Showing: 1-10 results of 6965

AN IRISH STORY-TELLER   am often doubted when I say that the Irish peasantry still believe in fairies. People think I am merely trying to bring back a little of the old dead beautiful world of romance into this century of great engines and spinning-jinnies. Surely the hum of wheels and clatter of printing presses, to let alone the lecturers with their black coats and tumblers of water, have driven... more...

I Strether's first question, when he reached the hotel, was about his friend; yet on his learning that Waymarsh was apparently not to arrive till evening he was not wholly disconcerted. A telegram from him bespeaking a room "only if not noisy," reply paid, was produced for the enquirer at the office, so that the understanding they should meet at Chester rather than at Liverpool remained to... more...

CHAPTER I INTRODUCTION--THE MEANING OF LITERATUREHold the hye wey, and lat thy gost thee lede.            Chaucer'sTruth     On, on, you noblest English, ...    Follow your spirit.                Shakespeare'sHenry V The Shell and the Book. A child and a man were one day walking on the seashore when the child found a little shell and held it to his ear.... more...

THE JELLY-BEAN. Jim Powell was a Jelly-bean. Much as I desire to make him an appealing character, I feel that it would be unscrupulous to deceive you on that point. He was a bred-in-the-bone, dyed-in-the-wool, ninety-nine three-quarters per cent Jelly-bean and he grew lazily all during Jelly-bean season, which is every season, down in the land of the Jelly-beans well below the Mason-Dixon line. Now if... more...

THE BOYHOOD AND PARENTS OF ULYSSES Long ago, in a little island called Ithaca, on the west coast of Greece, there lived a king named Laertes. His kingdom was small and mountainous. People used to say that Ithaca 'lay like a shield upon the sea,' which sounds as if it were a flat country. But in those times shields were very large, and rose at the middle into two peaks with a hollow between... more...

THE FIR TREEAR away in the forest, where the warm sun and the fresh air made a sweet resting place, grew a pretty little fir tree. The situation was all that could be desired; and yet the tree was not happy, it wished so much to be like its tall companions, the pines and firs which grew around it.The sun shone, and the soft air fluttered its leaves, and the little peasant children passed by, prattling... more...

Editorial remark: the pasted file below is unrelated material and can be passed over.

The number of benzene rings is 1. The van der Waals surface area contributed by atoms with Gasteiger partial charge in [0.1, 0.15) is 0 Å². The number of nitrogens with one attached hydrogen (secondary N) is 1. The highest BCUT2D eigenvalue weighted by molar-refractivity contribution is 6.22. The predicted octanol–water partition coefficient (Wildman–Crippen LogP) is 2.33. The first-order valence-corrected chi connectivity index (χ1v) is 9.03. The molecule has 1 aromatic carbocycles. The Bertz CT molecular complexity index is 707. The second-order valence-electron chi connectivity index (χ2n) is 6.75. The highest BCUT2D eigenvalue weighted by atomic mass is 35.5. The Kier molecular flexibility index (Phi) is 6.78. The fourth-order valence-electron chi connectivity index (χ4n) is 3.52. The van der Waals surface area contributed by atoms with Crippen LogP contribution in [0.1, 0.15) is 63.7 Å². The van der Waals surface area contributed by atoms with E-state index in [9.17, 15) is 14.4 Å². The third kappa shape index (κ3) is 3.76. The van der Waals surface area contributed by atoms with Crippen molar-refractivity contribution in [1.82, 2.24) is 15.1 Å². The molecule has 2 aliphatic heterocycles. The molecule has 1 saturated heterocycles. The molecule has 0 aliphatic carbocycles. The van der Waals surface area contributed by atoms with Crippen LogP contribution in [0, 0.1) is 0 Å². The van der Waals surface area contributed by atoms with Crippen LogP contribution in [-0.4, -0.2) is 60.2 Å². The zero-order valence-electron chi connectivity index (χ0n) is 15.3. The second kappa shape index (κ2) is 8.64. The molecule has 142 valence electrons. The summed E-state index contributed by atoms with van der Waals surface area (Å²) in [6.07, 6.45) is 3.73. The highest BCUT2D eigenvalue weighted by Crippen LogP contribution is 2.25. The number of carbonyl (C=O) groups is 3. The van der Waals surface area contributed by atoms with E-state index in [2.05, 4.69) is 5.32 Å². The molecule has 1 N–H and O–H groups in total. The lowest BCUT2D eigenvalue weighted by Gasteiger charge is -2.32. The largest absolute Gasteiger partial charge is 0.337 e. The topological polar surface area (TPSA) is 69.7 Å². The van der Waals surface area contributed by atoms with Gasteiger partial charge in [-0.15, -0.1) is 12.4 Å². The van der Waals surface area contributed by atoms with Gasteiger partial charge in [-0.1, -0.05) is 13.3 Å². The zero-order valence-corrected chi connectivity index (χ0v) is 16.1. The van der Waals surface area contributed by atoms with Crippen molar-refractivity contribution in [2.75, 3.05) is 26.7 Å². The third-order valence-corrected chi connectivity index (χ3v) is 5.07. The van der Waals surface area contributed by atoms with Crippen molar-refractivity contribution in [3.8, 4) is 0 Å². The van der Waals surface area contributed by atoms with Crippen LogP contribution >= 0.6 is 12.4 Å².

INTRODUCTION WHAT are the best fairy stories? Are they not those which have lived most vividly in active minds? The ripeness of after life works its changes; but we are not dealing with literary judgments—rather with the choice of childhood which fortunately lingers in memory, whatever store of wisdom may come in later years. There is here no question of the new or unusual. On the contrary, it is the... more...

I. FORECASTING THE FUTURE Prophecy may vary between being an intellectual amusement and a serious occupation; serious not only in its intentions, but in its consequences. For it is the lot of prophets who frighten or disappoint to be stoned. But for some of us moderns, who have been touched with the spirit of science, prophesying is almost a habit of mind. Science is very largely analysis aimed at... more...

by: Anonymous
INTRODUCTION. IN almost every part of Europe the tales current among the common people have been of late years diligently sought out, and carefully collected. Variants of them pour in profusely every year. But it does not seem probable that any entirely new stories will be discovered in any European land. Nor is it likely that in fresh variants of the longer and apparently more artificial tales, any... more...

PREFACE The stories in this Fairy Book come from all quarters of the world. For example, the adventures of ‘Ball-Carrier and the Bad One’ are told by Red Indian grandmothers to Red Indian children who never go to school, nor see pen and ink. ‘The Bunyip’ is known to even more uneducated little ones, running about with no clothes at all in the bush, in Australia. You may see photographs of these... more...

  • Page: 1
  • Next